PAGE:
[arin-ppml] Policy Proposal: Whois Authentication Alternatives

Leo Bicknell bicknell at ufp.org
Wed Aug 20 18:06:29 EDT 2008

In a message written on Wed, Aug 20, 2008 at 05:28:27PM -0400, John Santos wrote:
> So the LRSA "carrot" seems to be "We won't hit you with this stick".
> Sounds like the Piranha Brothers to me.

There is no carrot for the resource holder.

Society sets up rules that are good for all.  We register cars,
land, people, stocks, and all sorts of other stuff so society as a
whole can take stock, determine rights, privileges and/or ownership.

If you could avoid the cost, time, and hassle of doing any of the
above you would.  Don't have to renew your license plates every
year, excellent!  Don't have to send in any ARIN paperwork, bonus!

However, you should be peeved when someone else gets to opt out of
the system you use.  When someone does a hit and run on your car,
and you find they have no license plate to write down as they drive
away you want them to be punished for not having properly registered
their car.  When someone sends you a 5G DOS attack you want network
contacts so you can make it stop.

This is far from a new problem.  This is no different than a town
suffering from the tragedy of the commons developing rules for who
could graze and when, but then only applying them to half the towns
people.  It's no surprise the other half of the towns people like
to be able to graze whenever they want, and even in some cases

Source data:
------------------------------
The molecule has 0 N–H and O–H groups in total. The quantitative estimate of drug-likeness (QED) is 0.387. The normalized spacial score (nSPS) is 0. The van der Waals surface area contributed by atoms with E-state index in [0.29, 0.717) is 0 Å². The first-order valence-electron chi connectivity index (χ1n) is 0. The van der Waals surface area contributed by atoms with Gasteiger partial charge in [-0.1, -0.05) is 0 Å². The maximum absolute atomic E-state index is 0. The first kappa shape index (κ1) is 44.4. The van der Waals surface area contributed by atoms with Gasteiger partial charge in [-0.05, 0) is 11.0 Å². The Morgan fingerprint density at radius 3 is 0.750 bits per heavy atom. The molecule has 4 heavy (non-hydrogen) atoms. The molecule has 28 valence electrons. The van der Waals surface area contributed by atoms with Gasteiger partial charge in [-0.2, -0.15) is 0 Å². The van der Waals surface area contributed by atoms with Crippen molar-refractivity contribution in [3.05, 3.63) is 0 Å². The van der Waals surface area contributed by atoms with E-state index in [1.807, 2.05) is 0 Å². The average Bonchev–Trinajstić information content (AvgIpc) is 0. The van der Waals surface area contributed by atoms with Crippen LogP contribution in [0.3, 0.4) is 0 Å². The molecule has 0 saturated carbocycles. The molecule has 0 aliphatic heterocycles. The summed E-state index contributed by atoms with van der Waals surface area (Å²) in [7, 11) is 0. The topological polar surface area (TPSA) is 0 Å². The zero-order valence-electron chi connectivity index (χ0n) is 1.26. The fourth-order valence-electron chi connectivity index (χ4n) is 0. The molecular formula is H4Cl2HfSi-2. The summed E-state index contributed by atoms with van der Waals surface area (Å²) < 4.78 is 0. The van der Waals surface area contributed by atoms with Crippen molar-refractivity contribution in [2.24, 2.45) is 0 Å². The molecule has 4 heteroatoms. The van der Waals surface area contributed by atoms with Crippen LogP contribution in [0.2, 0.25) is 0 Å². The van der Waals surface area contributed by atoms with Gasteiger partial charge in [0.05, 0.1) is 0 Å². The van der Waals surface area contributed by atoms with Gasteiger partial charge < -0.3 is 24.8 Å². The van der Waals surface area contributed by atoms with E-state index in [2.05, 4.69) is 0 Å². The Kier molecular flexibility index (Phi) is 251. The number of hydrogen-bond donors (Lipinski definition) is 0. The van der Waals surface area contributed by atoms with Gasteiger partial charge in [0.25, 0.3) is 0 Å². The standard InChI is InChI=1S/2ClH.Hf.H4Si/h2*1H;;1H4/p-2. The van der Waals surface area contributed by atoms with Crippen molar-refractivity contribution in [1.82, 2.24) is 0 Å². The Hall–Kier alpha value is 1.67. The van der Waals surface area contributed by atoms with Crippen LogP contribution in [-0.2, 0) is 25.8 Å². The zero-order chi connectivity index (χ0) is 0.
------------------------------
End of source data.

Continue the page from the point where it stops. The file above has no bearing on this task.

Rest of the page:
openly mock the townspeople who are trying to keep their animals
off the commons.

However, the end result is still a bare commons, and all of the
animals die.  That can happen here; when IPv4 runs out the motivation
to hijack a legacy block will increase exponentially.  Legacy holders
may find themselves being hijacked at faster and faster rates.  I
have no doubt they will then come back to ARIN looking for a solution,
and I fear the solution will be to abandon the IPv4 field as barren
and destitute.

I suspect the half of the towns people who set decent rules and
tried to preserve the commons will be relatively unsympathetic at
that point in time that those who have avoided participating in
society and openly mocked them are now receiving their just rewards.

There is no carrot for the individual.  There is a need for the
greater good.  Unfortunately this is only enforced by sticks.  Any
carrot offered is only furthering a privileged class and codifying
its nature.

       Leo Bicknell - bicknell at ufp.org - CCIE 3440
        PGP keys at http://www.ufp.org/~bicknell/
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